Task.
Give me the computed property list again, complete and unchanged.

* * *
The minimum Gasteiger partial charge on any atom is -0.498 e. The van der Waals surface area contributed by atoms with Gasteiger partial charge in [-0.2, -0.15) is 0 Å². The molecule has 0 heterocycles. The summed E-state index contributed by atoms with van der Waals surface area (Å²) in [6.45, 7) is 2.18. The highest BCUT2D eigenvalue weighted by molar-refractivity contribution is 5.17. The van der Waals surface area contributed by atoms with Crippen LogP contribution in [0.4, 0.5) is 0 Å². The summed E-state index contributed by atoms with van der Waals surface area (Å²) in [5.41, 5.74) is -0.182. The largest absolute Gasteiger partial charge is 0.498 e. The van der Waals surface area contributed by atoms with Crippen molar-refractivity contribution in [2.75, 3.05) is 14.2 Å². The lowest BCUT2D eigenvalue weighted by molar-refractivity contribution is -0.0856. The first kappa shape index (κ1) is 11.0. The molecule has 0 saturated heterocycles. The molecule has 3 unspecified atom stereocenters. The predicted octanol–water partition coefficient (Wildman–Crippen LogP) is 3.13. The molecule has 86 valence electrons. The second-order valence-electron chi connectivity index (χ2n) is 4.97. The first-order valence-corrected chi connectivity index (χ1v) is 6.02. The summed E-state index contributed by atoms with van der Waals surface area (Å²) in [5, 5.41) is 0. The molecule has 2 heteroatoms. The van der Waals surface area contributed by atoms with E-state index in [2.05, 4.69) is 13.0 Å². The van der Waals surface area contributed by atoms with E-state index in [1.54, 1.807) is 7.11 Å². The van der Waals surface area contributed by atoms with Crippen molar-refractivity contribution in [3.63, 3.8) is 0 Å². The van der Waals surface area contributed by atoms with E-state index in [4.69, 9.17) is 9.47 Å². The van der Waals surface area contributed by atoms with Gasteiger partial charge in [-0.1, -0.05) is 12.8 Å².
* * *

The minimum Gasteiger partial charge on any atom is -0.498 e. The van der Waals surface area contributed by atoms with Gasteiger partial charge in [-0.2, -0.15) is 0 Å². The molecule has 0 heterocycles. The summed E-state index contributed by atoms with van der Waals surface area (Å²) in [6.45, 7) is 2.18. The highest BCUT2D eigenvalue weighted by molar-refractivity contribution is 5.17. The van der Waals surface area contributed by atoms with Crippen LogP contribution in [0.4, 0.5) is 0 Å². The summed E-state index contributed by atoms with van der Waals surface area (Å²) in [5.41, 5.74) is -0.182. The largest absolute Gasteiger partial charge is 0.498 e. The van der Waals surface area contributed by atoms with Crippen molar-refractivity contribution in [2.75, 3.05) is 14.2 Å². The lowest BCUT2D eigenvalue weighted by molar-refractivity contribution is -0.0856. The first kappa shape index (κ1) is 11.0. The molecule has 0 saturated heterocycles. The molecule has 3 unspecified atom stereocenters. The predicted octanol–water partition coefficient (Wildman–Crippen LogP) is 3.13. The molecule has 86 valence electrons. The second-order valence-electron chi connectivity index (χ2n) is 4.97. The first-order valence-corrected chi connectivity index (χ1v) is 6.02. The summed E-state index contributed by atoms with van der Waals surface area (Å²) in [5, 5.41) is 0. The molecule has 2 heteroatoms. The van der Waals surface area contributed by atoms with E-state index in [2.05, 4.69) is 13.0 Å². The van der Waals surface area contributed by atoms with E-state index in [1.54, 1.807) is 7.11 Å². The van der Waals surface area contributed by atoms with Crippen molar-refractivity contribution in [3.63, 3.8) is 0 Å². The van der Waals surface area contributed by atoms with E-state index in [4.69, 9.17) is 9.47 Å². The van der Waals surface area contributed by atoms with Gasteiger partial charge in [-0.1, -0.05) is 12.8 Å².